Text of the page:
Various elements of the so-called ‘sharing economy’ were big in the news this year, and continued to generate controversy. Fans and foes have been vocal. For example, back in September the New York Post published an op-ed on why Airbnb helps make New York more affordable, contradicting those who claim that the accommodations service is driving up the price of lodgings. And ride-sharing service Uber continued to please users while angering traditional taxi companies and frustrating municipal lawmakers.

Another of the big stories of the year involved an organization that most wouldn’t think of as a business in the traditional sense, namely FIFA (the Fédération Internationale de Football Association)—the governing body for soccer worldwide. In May, several of the organization’s leaders were arrested for corruption—but not its bombastic president, Sepp Blatter. The following month, Blatter resigned, and was more recently banned, for 8 years, from participation in any soccer-related activities, by FIFA’s ethics committee.

Fast-food company Chipotle created a tempest in a taco by announcing that it would stop using genetically modified ingredients. Critics called the move anti-scientific, citing the lack of evidence to support anti-GMO sentiment. More recently, suspicions arose that Chipotle’s anti-GMO stance was a smokescreen to distract from the company’s dodgy sanitation practices. Why keep the kitchen clean when you can impress people with your holier-than-thou sourcing practices?

Not surprisingly, wage inequality continued to be an important theme. August saw the release of a list of “CEOs who make at least 800 times more than their employees.” One of the richest men in the world, Warren Buffett, chimed in and agreed that inequality is a problem, but added that one standard prescription – raising minimum wage– is not a solution.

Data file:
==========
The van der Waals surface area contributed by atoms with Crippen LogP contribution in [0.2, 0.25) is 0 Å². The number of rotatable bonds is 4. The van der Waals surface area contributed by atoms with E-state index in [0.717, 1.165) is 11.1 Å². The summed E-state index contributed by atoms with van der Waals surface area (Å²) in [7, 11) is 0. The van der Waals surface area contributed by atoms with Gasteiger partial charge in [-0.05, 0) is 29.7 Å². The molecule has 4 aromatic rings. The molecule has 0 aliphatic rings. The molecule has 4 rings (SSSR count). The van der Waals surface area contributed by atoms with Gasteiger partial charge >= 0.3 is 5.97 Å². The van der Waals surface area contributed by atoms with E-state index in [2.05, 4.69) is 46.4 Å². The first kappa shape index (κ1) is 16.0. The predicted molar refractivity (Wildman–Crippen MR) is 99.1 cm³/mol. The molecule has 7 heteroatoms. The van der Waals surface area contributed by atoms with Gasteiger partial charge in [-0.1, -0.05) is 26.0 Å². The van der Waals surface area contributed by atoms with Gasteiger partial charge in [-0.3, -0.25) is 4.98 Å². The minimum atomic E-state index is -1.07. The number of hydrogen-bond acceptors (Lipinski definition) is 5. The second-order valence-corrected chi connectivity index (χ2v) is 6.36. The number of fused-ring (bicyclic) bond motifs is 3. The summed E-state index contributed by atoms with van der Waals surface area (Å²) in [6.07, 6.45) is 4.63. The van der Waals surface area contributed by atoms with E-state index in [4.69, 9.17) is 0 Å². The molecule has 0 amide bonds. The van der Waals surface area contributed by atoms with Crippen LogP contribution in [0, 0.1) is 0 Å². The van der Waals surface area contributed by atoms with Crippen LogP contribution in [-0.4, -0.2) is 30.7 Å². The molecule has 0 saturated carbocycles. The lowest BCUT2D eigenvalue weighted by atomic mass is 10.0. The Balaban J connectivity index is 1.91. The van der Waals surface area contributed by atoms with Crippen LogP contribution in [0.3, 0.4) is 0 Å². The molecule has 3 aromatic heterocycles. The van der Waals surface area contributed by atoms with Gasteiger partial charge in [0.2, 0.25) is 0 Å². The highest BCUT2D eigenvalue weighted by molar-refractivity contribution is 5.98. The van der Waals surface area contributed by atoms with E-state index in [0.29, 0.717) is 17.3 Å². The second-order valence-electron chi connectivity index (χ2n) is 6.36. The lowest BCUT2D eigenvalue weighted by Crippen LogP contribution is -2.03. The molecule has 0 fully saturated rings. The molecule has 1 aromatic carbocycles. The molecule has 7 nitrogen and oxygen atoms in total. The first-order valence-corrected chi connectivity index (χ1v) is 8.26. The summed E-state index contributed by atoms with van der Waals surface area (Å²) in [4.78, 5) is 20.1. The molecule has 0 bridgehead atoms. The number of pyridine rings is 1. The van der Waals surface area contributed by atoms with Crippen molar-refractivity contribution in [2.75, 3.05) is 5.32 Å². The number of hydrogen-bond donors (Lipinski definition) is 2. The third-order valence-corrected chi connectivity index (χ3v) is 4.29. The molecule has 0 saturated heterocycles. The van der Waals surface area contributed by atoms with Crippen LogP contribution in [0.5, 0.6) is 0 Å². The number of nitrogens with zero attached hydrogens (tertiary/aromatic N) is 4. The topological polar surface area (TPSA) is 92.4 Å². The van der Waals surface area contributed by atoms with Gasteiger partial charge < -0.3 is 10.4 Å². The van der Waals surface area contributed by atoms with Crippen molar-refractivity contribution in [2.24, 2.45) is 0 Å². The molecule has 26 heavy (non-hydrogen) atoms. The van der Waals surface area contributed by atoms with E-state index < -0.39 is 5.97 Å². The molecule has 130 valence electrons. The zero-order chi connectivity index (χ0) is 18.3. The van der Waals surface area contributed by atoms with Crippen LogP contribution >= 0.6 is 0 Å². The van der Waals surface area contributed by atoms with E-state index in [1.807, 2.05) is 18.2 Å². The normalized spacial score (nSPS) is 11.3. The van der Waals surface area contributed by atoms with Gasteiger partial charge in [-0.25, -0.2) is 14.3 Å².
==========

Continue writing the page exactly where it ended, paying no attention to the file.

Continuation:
Gender equity was also a big topic in 2015. Women fighting for equality got a boost from high-profile women, including Jennifer Lawrence (lamenting gender-based pay disparities in Hollywood) and tennis superstar Venus Williams (trying to correct the gender-based pay differential in pro sports).

In March, Starbucks announced an ambitious – some would say quixotic – plan to get Americans talking about race. The idea was to encourage customers to chat with baristas about what is without a doubt one of the most pressing social issues of the day, namely race. Skeptics scoffed, mocked, and rolled their eyes. The foam had barely settled on the latte before Starbucks declared that the #RaceTogether campaign was over.

There you have it, our year in review. Each of the stories above involved winners and losers. But then interesting times are always a mixed blessing.

* In fact, BEH only began publishing in March of this year, so our review of the year naturally only goes back to then.

© 2015 Journal Review Foundation

Business Ethics Highlights is produced by the editors of the Business Ethics Journal Review (bejr.org), and published by the nonprofit Journal Review Foundation (tjrf.org).


Check out the Concise Encyclopedia of Business Ethics!